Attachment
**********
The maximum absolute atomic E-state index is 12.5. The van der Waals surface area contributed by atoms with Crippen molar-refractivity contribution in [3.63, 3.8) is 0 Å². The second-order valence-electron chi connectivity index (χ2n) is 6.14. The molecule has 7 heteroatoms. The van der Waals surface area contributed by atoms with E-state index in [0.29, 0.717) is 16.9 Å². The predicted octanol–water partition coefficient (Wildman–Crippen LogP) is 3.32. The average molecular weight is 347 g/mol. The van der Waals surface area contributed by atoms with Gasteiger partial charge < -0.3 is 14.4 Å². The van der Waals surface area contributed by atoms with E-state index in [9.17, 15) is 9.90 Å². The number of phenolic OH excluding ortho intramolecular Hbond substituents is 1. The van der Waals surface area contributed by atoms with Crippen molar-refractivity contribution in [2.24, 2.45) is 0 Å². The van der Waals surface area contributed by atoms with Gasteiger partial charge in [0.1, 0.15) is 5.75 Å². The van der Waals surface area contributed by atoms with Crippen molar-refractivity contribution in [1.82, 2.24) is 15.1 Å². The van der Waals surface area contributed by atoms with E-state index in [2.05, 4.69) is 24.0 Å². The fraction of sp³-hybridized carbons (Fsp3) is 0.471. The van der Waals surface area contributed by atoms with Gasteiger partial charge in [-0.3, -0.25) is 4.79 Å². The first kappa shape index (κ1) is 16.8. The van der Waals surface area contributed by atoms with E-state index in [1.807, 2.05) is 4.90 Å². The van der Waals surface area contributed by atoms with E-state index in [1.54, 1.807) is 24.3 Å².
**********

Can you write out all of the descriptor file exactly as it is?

The maximum absolute atomic E-state index is 12.5. The van der Waals surface area contributed by atoms with Crippen molar-refractivity contribution in [3.63, 3.8) is 0 Å². The second-order valence-electron chi connectivity index (χ2n) is 6.14. The molecule has 7 heteroatoms. The van der Waals surface area contributed by atoms with E-state index in [0.29, 0.717) is 16.9 Å². The predicted octanol–water partition coefficient (Wildman–Crippen LogP) is 3.32. The average molecular weight is 347 g/mol. The van der Waals surface area contributed by atoms with Gasteiger partial charge < -0.3 is 14.4 Å². The van der Waals surface area contributed by atoms with E-state index in [9.17, 15) is 9.90 Å². The number of phenolic OH excluding ortho intramolecular Hbond substituents is 1. The van der Waals surface area contributed by atoms with Crippen molar-refractivity contribution in [2.24, 2.45) is 0 Å². The van der Waals surface area contributed by atoms with Gasteiger partial charge in [0.1, 0.15) is 5.75 Å². The van der Waals surface area contributed by atoms with Crippen molar-refractivity contribution in [1.82, 2.24) is 15.1 Å². The van der Waals surface area contributed by atoms with E-state index in [2.05, 4.69) is 24.0 Å². The fraction of sp³-hybridized carbons (Fsp3) is 0.471. The van der Waals surface area contributed by atoms with Gasteiger partial charge in [-0.3, -0.25) is 4.79 Å². The first kappa shape index (κ1) is 16.8. The van der Waals surface area contributed by atoms with E-state index in [1.807, 2.05) is 4.90 Å². The van der Waals surface area contributed by atoms with E-state index in [1.54, 1.807) is 24.3 Å².